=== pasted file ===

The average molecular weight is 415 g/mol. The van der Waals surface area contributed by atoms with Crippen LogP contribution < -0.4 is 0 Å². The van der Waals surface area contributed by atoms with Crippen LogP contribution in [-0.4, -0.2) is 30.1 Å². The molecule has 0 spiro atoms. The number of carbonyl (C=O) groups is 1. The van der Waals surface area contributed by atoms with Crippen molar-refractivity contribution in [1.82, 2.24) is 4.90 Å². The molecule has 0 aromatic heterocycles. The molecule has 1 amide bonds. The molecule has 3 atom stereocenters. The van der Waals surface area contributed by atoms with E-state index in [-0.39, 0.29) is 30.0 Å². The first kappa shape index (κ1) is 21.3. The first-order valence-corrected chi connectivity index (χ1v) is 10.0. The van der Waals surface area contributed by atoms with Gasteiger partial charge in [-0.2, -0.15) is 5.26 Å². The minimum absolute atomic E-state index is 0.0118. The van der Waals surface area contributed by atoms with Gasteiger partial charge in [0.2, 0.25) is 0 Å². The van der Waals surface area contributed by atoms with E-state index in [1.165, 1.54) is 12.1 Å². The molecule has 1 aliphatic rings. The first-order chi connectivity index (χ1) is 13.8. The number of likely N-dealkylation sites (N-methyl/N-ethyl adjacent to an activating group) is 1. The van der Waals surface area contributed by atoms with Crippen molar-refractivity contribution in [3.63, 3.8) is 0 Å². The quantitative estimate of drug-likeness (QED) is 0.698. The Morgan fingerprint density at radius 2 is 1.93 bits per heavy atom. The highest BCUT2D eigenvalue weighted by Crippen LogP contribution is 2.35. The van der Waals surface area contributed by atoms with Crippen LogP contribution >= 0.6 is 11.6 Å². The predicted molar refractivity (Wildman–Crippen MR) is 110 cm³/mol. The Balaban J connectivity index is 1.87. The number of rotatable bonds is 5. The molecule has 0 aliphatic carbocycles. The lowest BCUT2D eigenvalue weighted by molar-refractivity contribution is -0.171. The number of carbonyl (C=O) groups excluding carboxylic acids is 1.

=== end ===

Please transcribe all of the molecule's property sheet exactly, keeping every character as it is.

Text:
The average molecular weight is 415 g/mol. The van der Waals surface area contributed by atoms with Crippen LogP contribution < -0.4 is 0 Å². The van der Waals surface area contributed by atoms with Crippen LogP contribution in [-0.4, -0.2) is 30.1 Å². The molecule has 0 spiro atoms. The number of carbonyl (C=O) groups is 1. The van der Waals surface area contributed by atoms with Crippen molar-refractivity contribution in [1.82, 2.24) is 4.90 Å². The molecule has 0 aromatic heterocycles. The molecule has 1 amide bonds. The molecule has 3 atom stereocenters. The van der Waals surface area contributed by atoms with E-state index in [-0.39, 0.29) is 30.0 Å². The first kappa shape index (κ1) is 21.3. The first-order valence-corrected chi connectivity index (χ1v) is 10.0. The van der Waals surface area contributed by atoms with Gasteiger partial charge in [-0.2, -0.15) is 5.26 Å². The minimum absolute atomic E-state index is 0.0118. The van der Waals surface area contributed by atoms with Gasteiger partial charge in [0.2, 0.25) is 0 Å². The van der Waals surface area contributed by atoms with E-state index in [1.165, 1.54) is 12.1 Å². The molecule has 1 aliphatic rings. The first-order chi connectivity index (χ1) is 13.8. The number of likely N-dealkylation sites (N-methyl/N-ethyl adjacent to an activating group) is 1. The van der Waals surface area contributed by atoms with Crippen molar-refractivity contribution in [3.63, 3.8) is 0 Å². The quantitative estimate of drug-likeness (QED) is 0.698. The Morgan fingerprint density at radius 2 is 1.93 bits per heavy atom. The highest BCUT2D eigenvalue weighted by Crippen LogP contribution is 2.35. The van der Waals surface area contributed by atoms with Crippen LogP contribution >= 0.6 is 11.6 Å². The predicted molar refractivity (Wildman–Crippen MR) is 110 cm³/mol. The Balaban J connectivity index is 1.87. The number of rotatable bonds is 5. The molecule has 0 aliphatic carbocycles. The lowest BCUT2D eigenvalue weighted by molar-refractivity contribution is -0.171. The number of carbonyl (C=O) groups excluding carboxylic acids is 1.